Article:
I’m going to make you a promise right now: If I become a successful author, it’s because I’m a successful author. Nothing else. There are so many other things in life that are important, far beyond what they’re saying we should care about.
If nothing else good comes for 2016, maybe it’ll go down as the year when we finally learned to stop paying attention to what does not matter. Each of us has experienced a personal loss, whether it’s some famous person we cared about, or someone we knew personally. Maybe it made us pull back for a moment and ask ourselves: do we really need to hear what Susan ‘Cindy Brady’ Olsen thinks about politics? Do we really care what Barbara Walters thinks about ‘the legacy of The View?’ The last thing I want to become is another semi-famous person who thinks you’re entitled to my opinion.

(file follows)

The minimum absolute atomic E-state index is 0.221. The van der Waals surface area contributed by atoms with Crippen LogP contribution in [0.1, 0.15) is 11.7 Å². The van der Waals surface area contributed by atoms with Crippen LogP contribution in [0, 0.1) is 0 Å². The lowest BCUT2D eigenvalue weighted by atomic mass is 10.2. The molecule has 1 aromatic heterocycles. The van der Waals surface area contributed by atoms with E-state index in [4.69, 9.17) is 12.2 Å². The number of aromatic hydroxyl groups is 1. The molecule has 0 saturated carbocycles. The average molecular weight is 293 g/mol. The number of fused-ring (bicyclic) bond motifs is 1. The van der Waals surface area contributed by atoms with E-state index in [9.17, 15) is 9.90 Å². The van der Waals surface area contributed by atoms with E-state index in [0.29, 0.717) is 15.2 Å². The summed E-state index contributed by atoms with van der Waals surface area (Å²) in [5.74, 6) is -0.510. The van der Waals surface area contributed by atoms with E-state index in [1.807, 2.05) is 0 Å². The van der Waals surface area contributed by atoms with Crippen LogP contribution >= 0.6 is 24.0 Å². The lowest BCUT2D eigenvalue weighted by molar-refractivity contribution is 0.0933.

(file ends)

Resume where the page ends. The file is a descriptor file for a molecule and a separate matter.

The landscape of famous people has become so toxic that even Steve Martin can’t try to say something nice about Carrie Fisher without drawing a backlash. It’s a twisted world that defies even A-listers to navigate … what hope could I have?
Then there’s JK Rowling.
Now, I’m not a fan of the Harry Potter books, but I am refreshed to see one thing: JK Rowling keeps her opinions out of the press. Quick google searches show that she has some personal opinions, but no one is inviting her onto CNN or MSNBC to discuss the topic du jour. I can respect that. In fact, I’m reminded of Cary Grant’s famous line: “I’m opposed to actors taking sides in public and spouting spontaneously about love, religion or politics. We aren’t experts on these subjects.”
Gant and Rowling have the right idea: we’re in the business of bleeding onto the screen or page. Fame doesn’t mean that we know any more than anyone else. Navigating these waters still fills me with dread. I’m glad to see others share my opinion of focusing on what matters.